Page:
Annalise’s Kidney Abnormality: Part II

So if the title leads you to think you missed something, you probably did! Read/skim Part I to catch up.

Opening Scene: the proud and sleep-deprived Mama brings her 6-week old daughter to the Radiology department at the UVa hospital for precautionary tests.

I haven’t actually met the urologist yet, but I am sitting here waiting for Annalise to have two tests. First, she’ll have a VCUG, which, as explained by the nurse (over the phone), will test for any reflux from the bladder. Apparently this is a common problem associated with kidney abnormalities. So I’ve heard a lot about the VCUG on mommy boards on the internet. I’ll later find out the results are extremely important when it comes to urinary tract infections, which can turn into bladder infections, which then can become kidney infections (each with increasing risks). Reflux is measured on a scale of severity, but any reflux is a problem with which to be dealt. This makes me nervous.

After the VCUG, we’ll have an ultrasound; this time it will not be a prenatal one. The technician will probe Annalise’s tummy and compare her kidneys. They are looking for any more dilation, and a better understanding of her anatomy, which seems to be abnormal.

After these tests, a normal patient would go upstairs (and through the woods, and around the pond) to the middle of nowhere the Urology clinic and go over the results. But since we’re local (and more flexible), we get to come back another day and meet with the urologist. Joy. I just love the whole hospital experience – let’s drag this out do this again!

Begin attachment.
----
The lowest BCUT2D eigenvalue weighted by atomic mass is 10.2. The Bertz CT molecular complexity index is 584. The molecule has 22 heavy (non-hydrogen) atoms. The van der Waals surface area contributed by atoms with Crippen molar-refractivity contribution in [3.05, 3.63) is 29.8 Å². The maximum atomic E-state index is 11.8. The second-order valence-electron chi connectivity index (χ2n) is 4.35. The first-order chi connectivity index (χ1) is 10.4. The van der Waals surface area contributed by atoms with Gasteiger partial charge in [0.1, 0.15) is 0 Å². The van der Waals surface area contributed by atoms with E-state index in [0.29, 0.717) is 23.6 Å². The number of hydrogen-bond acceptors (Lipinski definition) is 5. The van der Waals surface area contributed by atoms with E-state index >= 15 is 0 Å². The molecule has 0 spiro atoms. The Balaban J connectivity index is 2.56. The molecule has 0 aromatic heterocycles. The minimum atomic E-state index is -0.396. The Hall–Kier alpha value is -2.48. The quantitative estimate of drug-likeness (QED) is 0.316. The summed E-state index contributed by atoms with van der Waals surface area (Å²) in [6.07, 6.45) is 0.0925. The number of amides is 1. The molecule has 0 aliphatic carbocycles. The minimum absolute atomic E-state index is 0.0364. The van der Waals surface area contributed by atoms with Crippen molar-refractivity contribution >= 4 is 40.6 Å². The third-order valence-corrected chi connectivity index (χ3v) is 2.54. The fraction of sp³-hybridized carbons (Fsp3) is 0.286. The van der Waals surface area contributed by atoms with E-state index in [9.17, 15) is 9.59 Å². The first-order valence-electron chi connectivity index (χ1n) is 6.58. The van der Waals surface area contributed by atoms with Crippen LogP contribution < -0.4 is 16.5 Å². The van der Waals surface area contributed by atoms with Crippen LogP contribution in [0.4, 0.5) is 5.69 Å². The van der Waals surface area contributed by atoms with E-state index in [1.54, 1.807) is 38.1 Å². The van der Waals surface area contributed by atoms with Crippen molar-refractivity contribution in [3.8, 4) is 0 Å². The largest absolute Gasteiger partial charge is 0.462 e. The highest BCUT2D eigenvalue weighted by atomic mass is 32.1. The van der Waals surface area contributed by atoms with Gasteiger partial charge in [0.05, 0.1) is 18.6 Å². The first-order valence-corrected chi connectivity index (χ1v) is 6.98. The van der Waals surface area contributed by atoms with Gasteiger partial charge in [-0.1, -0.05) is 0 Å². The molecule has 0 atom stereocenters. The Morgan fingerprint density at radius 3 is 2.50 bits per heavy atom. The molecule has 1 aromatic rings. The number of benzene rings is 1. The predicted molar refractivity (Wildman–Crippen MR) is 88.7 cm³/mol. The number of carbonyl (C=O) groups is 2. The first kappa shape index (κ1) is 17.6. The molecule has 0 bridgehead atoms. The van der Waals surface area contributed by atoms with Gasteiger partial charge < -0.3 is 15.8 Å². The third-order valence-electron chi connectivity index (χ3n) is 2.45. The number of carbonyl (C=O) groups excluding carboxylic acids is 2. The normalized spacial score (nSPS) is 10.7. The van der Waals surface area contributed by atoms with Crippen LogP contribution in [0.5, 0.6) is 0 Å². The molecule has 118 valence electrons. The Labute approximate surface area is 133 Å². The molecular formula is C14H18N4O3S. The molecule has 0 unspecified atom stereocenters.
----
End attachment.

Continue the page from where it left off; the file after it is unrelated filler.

Still with me? Because right now, I’m still sitting in the waiting room, with the buzzer that the receptionist gave me after checking in. Am I waiting for a table at Outback, or to place my baby on a cold table? It’s easy to forget where you are with the windowless room and the fluorescent lights... Anywho, Annalise is by far the youngest here. But probably noone in the room suspects that she is the one who is the patient. We hadn’t  people-watched waited long, before we are called back.

I wheel the stroller back to a room with equipment that towers over the room. I try to swallow my fears, and follow the nurse/technician’s instructions: take off Annalise’s clothes; put this HUGE gown on her little body; remove her diaper. She’s not too upset – until they take her and try to insert a catheter. It’s the smallest catheter I’d ever seen – and I think it was still too big for her little private parts. She’s in pain, and because she resists, it takes them even longer (and probably makes the pain worse). I am in agony; there is nothing I can do. I try to give her a pacifier (she’d barely even seen one before this day) that was drenched in sugar water (also something new to her). She surprisingly takes to it, but she still sobs between her desperate sucks. I hate standing here, doing nothing, as they strap her down to the table. And I now become associated with her experience of pain, instead of the comforting Mama. The nurses reassure me that the worst is over. Annalise had worn herself out, and she drifts into sleep. They insert some dye into her bladder through the catheter, and they watch it as the machine scans and moves around her. It was pretty incredible to see technology at work. Apparently reflux usually is seen when she pees, so when she did her business, we were done. I would later discuss the results with the urologist, but they say that they didn’t see any signs of reflux.